On the day that New York governor Andrew Cuomo won his Emmy, the governor of West Virginia announced a plan to vaccinate his state. Since then, Governor Jim Justice’s state has boasted one of the nation’s highest vaccination rates, striking a critical blow to Covid-19 and displaying a distinct heartland model of leadership. While leaders in coastal hubs drew headlines for their press conferences and top-down leadership styles, a number of heartland governors paired efficient government with trust in their communities and people—both to vaccinate and to educate.
Gretchen Garofoli, a local pharmacist in Morgantown, West Virginia, administered one of her state’s first Covid-19 vaccinations—a jab in the arm of a nursing-home patient— on December 15, weeks before any other state could do the same. “It was a beacon of hope,” Garofoli later told NPR. West Virginia is the only state in the country to use independent pharmacies to deliver shots; pharmacists in these communities often know their patients by name. “The more the state collaborates with those at the local, community level, the greater the vaccine uptake,” concluded Christopher Martin, a professor at the West Virginia University School of Public Health. As of mid-February, West Virginians have received more than 400,000 doses of the coronavirus vaccine, and some 8 percent of the population has received at least two jabs (a rate second only to Alaska’s 9 percent).
Smaller, redder states have been more successful than media coverage would suggest. Look at the rankings for Covid-19 vaccine doses given and you’ll see West Virginia, Alaska, North and South Dakota, and Utah ranking high. These states benefit from having fewer people to vaccinate—and only a few large health systems operate in North and South Dakota, allowing for easier logistics and nimbler vaccination plans— but they aren’t without geographical difficulties. Yet many of their governors have been pilloried in the press. South Dakota governor Kristi Noem, a common target, began planning her state’s vaccine rollout in mid-summer, well before the federal government gave its own guidance. Noem’s team held daily coordination meetings with local partners, who, in turn, led the distribution and shared lessons learned along the way.
The success of heartland states compares favorably with the performance of New York and California. A large hospital system or pharmacy network is by itself no guarantee of success in public health, as NYC Health + Hospitals likely knows. Meantime, California—whose governor, Gavin Newsom, was celebrated as “#PresidentNewsom” on Twitter last April—has consistently lagged the nation in vaccinations, at one point ranking dead last. In early January, Newsom promised 1 million doses in ten days; two weeks later, the governor acknowledged that he had no idea if the state had met its goal. “High-tech California can’t seem to efficiently administer the vaccine at scale,” summarized NPR. The Golden State had prided itself on stringent lockdowns and mask mandates, yet it experienced a winter surge on the way to becoming the first state to surpass 3 million cases. Things got so bad in January that Southern California’s air regulator suspended cremation limits to deal with the backlog of bodies from Covid-19.
Blue states and counties also have failed to reopen their public schools. As of December, according to one survey, some 42 percent of school-age children nationwide were still learning entirely remotely, while 17 percent were learning in-person only part-time. Data from the Centers for Disease Control found little evidence that schools contribute meaningfully to viral outbreaks. Yet school reopenings are driven more by politics than by science: the likelihood of in-person teaching falls dramatically in counties that voted for Hillary Clinton in 2016 or have strong teachers’ unions. The California Teachers Association refused to let its members return to the classroom until they were vaccinated. What the science does tell us is that closing school buildings has substantially harmed academic performance among children. In Montgomery County, Maryland, where schools remain shuttered, failure rates for African-American and Latino children from low-income families are more than six times higher than they were a year ago; white students have seen minimal declines. This week, the county’s teachers’ union voted to keep classrooms closed.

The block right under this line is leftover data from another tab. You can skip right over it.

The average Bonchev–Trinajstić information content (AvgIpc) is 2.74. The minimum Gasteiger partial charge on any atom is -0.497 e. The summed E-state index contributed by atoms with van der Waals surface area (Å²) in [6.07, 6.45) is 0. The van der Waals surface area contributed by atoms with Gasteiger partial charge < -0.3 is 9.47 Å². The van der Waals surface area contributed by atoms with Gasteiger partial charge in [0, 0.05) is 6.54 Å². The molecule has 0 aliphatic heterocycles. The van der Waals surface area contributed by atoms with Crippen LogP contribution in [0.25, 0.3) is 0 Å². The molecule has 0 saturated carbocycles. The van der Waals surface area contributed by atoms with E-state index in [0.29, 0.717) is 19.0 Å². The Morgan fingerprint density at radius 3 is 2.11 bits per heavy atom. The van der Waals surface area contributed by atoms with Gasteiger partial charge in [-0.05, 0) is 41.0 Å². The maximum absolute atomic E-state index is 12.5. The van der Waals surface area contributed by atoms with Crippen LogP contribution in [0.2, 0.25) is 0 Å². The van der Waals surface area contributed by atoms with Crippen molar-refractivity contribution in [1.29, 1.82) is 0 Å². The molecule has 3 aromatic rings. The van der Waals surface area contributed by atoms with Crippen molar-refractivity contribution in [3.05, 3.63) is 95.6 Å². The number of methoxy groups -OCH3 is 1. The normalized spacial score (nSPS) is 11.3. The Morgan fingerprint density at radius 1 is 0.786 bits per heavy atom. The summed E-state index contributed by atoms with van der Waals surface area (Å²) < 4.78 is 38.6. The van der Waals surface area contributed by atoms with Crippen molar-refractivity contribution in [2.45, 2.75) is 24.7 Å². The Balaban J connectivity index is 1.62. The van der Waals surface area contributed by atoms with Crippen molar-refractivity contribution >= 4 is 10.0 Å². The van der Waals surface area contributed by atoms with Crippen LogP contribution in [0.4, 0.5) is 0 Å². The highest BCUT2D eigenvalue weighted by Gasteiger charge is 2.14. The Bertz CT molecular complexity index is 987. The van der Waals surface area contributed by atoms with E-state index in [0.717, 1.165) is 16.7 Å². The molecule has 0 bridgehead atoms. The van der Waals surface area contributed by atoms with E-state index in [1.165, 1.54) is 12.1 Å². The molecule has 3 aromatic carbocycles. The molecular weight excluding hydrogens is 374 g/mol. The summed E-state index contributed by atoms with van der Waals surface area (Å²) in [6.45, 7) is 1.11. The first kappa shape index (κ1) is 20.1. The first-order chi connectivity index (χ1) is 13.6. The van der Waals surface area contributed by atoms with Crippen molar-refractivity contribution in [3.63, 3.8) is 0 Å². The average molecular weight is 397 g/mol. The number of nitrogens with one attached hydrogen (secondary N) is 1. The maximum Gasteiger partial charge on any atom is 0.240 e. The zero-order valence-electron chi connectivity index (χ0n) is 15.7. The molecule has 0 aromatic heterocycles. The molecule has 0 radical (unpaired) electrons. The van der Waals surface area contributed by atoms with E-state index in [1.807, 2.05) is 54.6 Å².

Other states have taken a different tack. “You can’t say ‘follow the science’ and keep schools closed,” Tennessee governor Bill Lee said last month. “You can’t say ‘I believe in public education’ and keep schools closed.” Lee had called a special session of the state’s General Assembly to help students and to give teachers the resources they need to reopen classrooms. Some cities resisted at first: in Memphis, the Shelby County Schools superintendent said that state lawmakers were “hurting my children,” while metro Nashville’s school district claimed that it needed more resources before committing to reopening. Lee’s office responded by asking what had happened to Nashville’s $110 million in unspent federal education grants. Ultimately, the state approved $160 million in aid and enacted a phonics-based program to boost literacy, among other measures.
Now that the pandemic has dealt severely with every state in the country, it’s fair to evaluate individual states’ performance—and it’s clearer than ever which ones are responding effectively. “West Virginia has been the diamond in the rough that a lot of people have missed,” said Governor Justice. He’s right. Justice and other leaders in heartland states are vaccinating and educating like their residents’ lives depend on it, which they do.
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